I don’t know why we hadn’t yet managed to make it over to the other side of the river until today but I am so glad we waited. Scone Palace – Celebration of Snowdrops is definitely worth a visit, especially as admission to the grounds are FREE on Friday, Saturday and Sunday (until the end of March visitors – 10.00am to 4.00pm). But our visit today was all about the snowdrops.
The long drive from the main road, we later discovered was laid for the visit of Queen Victoria in 1842. At the car park maps were available from where you would normally pay your entrance fee to the palace, so as first time visitors we had no problem navigating our way around.
Actually the trail was easy to follow as there were decorative pieces of slate painted with snowdrops to guide us around.
At this point I have to admit I was distracted by the impressive selection and enormity of some of the pines planted – giant redwoods, douglas firs and THE most beautiful western red cedar. It is so enormous that it actually looks like several different trees but if you venture through the branches you can see it is just one. It’s incredible. We found some of the largest pine cones we have ever seen. To give you an idea of scale my feet are a UK size 5!
There are signs of maintenance throughout the pinetum with large felled trees. Fascinating to see the inside of a tree and the smell is lovely. We were happy to discover a red squirrel going about it’s business too. We stood still and quiet and he/she wasn’t really that bothered by us and came quite close.
The snowdrop trail takes you through the Kitchen Garden, where we saw a sign about volunteering and I think I might give this a go. I can see me pottering about, weeding and sowing seeds for this years produce. I was quite taken by, what I think is a fruit tree, growing along the wall. I like the different textures and lines.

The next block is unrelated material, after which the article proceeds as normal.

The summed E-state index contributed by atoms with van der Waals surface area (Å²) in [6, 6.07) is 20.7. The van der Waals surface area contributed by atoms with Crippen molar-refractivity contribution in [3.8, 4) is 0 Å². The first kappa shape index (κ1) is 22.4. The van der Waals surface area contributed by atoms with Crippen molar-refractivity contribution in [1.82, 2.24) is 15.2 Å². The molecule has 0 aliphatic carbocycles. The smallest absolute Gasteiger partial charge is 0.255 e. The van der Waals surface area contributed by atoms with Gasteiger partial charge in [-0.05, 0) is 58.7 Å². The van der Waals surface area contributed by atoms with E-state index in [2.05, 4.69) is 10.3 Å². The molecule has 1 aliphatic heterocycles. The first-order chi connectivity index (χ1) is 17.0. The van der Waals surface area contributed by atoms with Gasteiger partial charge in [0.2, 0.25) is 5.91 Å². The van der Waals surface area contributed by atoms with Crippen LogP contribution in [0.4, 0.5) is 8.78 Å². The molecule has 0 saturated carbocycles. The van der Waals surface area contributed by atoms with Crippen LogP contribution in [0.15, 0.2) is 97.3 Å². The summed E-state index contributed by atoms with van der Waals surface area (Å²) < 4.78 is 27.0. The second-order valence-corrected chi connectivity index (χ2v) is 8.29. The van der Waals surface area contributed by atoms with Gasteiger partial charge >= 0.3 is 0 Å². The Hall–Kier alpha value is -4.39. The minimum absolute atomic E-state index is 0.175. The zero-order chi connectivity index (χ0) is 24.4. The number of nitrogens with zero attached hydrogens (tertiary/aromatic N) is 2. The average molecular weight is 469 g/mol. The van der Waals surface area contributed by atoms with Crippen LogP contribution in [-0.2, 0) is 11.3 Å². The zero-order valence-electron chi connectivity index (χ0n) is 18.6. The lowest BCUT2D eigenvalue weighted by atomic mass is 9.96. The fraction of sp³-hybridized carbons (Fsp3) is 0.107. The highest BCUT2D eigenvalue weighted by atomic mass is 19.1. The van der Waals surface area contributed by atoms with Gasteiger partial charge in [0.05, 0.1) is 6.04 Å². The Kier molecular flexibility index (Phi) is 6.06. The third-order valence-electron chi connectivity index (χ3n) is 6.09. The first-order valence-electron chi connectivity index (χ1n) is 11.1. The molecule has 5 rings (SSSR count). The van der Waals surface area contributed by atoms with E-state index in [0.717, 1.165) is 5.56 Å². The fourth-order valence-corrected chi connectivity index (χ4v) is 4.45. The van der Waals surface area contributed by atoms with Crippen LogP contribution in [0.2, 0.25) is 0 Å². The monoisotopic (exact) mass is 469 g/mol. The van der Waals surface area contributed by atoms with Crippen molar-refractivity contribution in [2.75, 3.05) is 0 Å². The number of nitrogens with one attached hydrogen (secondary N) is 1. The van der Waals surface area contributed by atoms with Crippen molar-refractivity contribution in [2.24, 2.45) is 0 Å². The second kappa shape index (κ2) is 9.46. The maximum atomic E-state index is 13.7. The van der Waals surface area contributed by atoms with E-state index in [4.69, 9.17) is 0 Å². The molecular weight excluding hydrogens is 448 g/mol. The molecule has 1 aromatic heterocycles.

As the trail re-enters the main grounds there are signs of spring everywhere. Obviously the snowdrops but we also spotted daffodils, buds on some of the trees and rhododendron bushes. We also found large patches of snowdrops which make quite an impact. With no wind today their little head’s were so still and we were able to admire their beauty.
There are signs of wildlife all around the grounds and we saw people taking advantage of this lovely day and who were out with their spotting scopes and camera’s (we had our binocular’s and camera). If you do plan on visiting and you do have some binoculars I would recommend taking them, just in case!
We finally found ourselves facing the palace and it is rather impressive, although currently closed for the winter, and we shall make the effort to visit once it opens at Easter. We didn’t par-take in the scones at Scone in the Old Servants Hall coffee shop but it really does look most welcoming. We admired the chapel and the Stone of Scone (which is now a replica replacement), following in the footsteps of the Kings of Scots and the site of their crownings. It’s quite special.
The palace is also home to very regal peacocks, including an albino, and at the time we were admiring the chapel I counted ten outside the palace and coffee shop and they seemed happy to pose for photos.
If you find yourself at a loose end over the next few weekends I highly recommend taking a trip just outside the city of Perth to Scone Palace – Celebration of Snowdrops. Will you take on the Maze? It is a great place for families, couples and walking the dog (the website states dogs must remain on the lead) and if you have a camera you will have a field day. Enjoy.